Schools today still operate as they did when our grandparents headed off to kindergarten. Most educate students for six-plus hours a day from September to June as if we still need our “children home to work the fields,” as New York Governor Andrew M. Cuomo recently said. Reinventing schools for the 21st century requires re-thinking the school day and year and re-wiring how schools and communities work together to educate all children effectively. But taking this step will first require a fundamental change in how New Yorkers envision what learning looks like.
The Governor’s education reform plan would offer incentives for struggling schools to expand the day or year and bring community partners and services right into their buildings. The plan not only offers strategies to strengthen teaching and learning, but also says that we need to broaden responsibility for children’s success to entire communities, with a focus on addressing students’ social, health and financial barriers to post-secondary success.
The world has changed, and so have the demands our children face. We need to put old-school sentiment aside and embrace the governor’s vision for schools that make more time for subjects squeezed out of the curriculum, and that make room for talented community educators to work beside teachers, helping students overcome the challenges of poverty.
Governor Cuomo’s proposed budget would help us move forward by investing $20 million in funding for school districts to expand high quality learning time, and $15 million in support of community schools that become hubs of student and family services. This is our chance not just to re-arrange school schedules, but to get expanded learning right by combining elements of two of the governor’s proposals: giving youth the counseling and other help they need, and more ways to learn and thrive.
The governor is proposing we change how government works to make more effective use of communities’ collective efforts, for example by breaking down bureaucratic barriers to shared delivery of services like tutoring. This partnership approach is what’s been missing from many previous education efforts, and what will yield the greatest impact from the investments taxpayers already make in schools and families.
The governor’s plan builds off initiatives by the state and cities like New York, under Mayor Bloomberg and the City Council, to coordinate the efforts of schools, community organizations and government. It builds on the successful strategy of Say Yes to Education, which works across Syracuse and Buffalo to mobilize government, universities, businesses and foundations to collectively remove the barriers associated with the delivery of academic and social services to children and families. Over the last five years, the dynamic public-private partnership in Syracuse has boosted graduation rates, provided hundreds of college scholarships, placed mental health clinics in every Syracuse public school and extended the school day and year to provide more time for both academics and enrichment.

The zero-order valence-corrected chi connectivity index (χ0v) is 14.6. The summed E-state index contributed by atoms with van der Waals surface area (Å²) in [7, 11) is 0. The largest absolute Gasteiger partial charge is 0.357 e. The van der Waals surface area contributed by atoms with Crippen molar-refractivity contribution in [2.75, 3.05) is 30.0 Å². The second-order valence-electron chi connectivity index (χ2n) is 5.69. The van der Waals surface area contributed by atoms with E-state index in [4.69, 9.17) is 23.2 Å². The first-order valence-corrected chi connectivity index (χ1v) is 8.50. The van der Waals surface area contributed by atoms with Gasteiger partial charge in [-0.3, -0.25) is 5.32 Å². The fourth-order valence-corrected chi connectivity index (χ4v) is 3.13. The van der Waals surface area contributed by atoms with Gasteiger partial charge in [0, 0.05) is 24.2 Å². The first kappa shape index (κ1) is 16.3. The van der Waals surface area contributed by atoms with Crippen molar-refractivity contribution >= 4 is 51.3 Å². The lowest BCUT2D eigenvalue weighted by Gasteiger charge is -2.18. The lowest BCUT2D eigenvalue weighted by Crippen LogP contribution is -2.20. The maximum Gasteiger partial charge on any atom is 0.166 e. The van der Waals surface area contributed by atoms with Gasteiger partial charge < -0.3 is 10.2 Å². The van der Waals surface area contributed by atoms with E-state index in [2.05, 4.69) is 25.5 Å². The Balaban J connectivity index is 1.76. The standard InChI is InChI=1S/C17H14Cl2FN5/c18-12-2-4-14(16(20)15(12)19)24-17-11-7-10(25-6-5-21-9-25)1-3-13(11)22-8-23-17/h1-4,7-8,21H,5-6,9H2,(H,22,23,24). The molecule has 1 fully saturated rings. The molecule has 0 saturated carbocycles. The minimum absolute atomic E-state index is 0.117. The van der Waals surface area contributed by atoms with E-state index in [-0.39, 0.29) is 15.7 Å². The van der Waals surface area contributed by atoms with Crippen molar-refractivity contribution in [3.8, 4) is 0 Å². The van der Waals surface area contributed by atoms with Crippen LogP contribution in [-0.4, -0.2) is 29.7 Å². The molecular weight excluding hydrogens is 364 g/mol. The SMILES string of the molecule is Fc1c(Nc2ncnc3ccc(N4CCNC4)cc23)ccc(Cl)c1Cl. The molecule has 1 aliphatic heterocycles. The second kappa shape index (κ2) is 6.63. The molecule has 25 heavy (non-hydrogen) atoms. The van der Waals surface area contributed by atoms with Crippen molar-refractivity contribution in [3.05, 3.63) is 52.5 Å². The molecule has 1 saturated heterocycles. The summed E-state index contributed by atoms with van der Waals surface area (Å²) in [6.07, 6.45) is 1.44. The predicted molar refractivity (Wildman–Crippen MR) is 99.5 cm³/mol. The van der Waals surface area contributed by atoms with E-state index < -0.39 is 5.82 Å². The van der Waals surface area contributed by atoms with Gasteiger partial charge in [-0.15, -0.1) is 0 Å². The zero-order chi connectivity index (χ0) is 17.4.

It builds on the model of TASC ExpandED Schools, elementary and middle schools that partner with strong youth-serving community organizations, such as settlement houses, to keep children safe and facilitate learning until 6 PM. These New York City public schools work collectively with parents and community partners to restore arts and athletics to the curriculum, engage young people with science and technology and customize interventions like intensive literacy support. They give students both more time and ways to achieve and more motivation to persist.
We know from experience that these are cost-effective ways to give all students opportunities, and to give communities more reason to believe in and support their local schools and teachers.
Dramatic changes in family schedules and needs, technology, and the workplace all point to the eventual extinction of our 19th century-style school. We need to stop treating schools as islands within their communities and start building stronger, cost-effective partnerships. The governor and members of the New New York Education Reform Commission have given us a roadmap.
Bios: Lucy N. Friedman is the President of TASC. Mary Anne Schmitt-Carey is the President of Say Yes to Education and a member of Governor Andrew M. Cuomo’s New New York Education Reform Commission.
Check out the Full Op-Ed Here: http://www.timesunion.com/opinion/article/Schools-are-trapped-in-the-past-4221901.php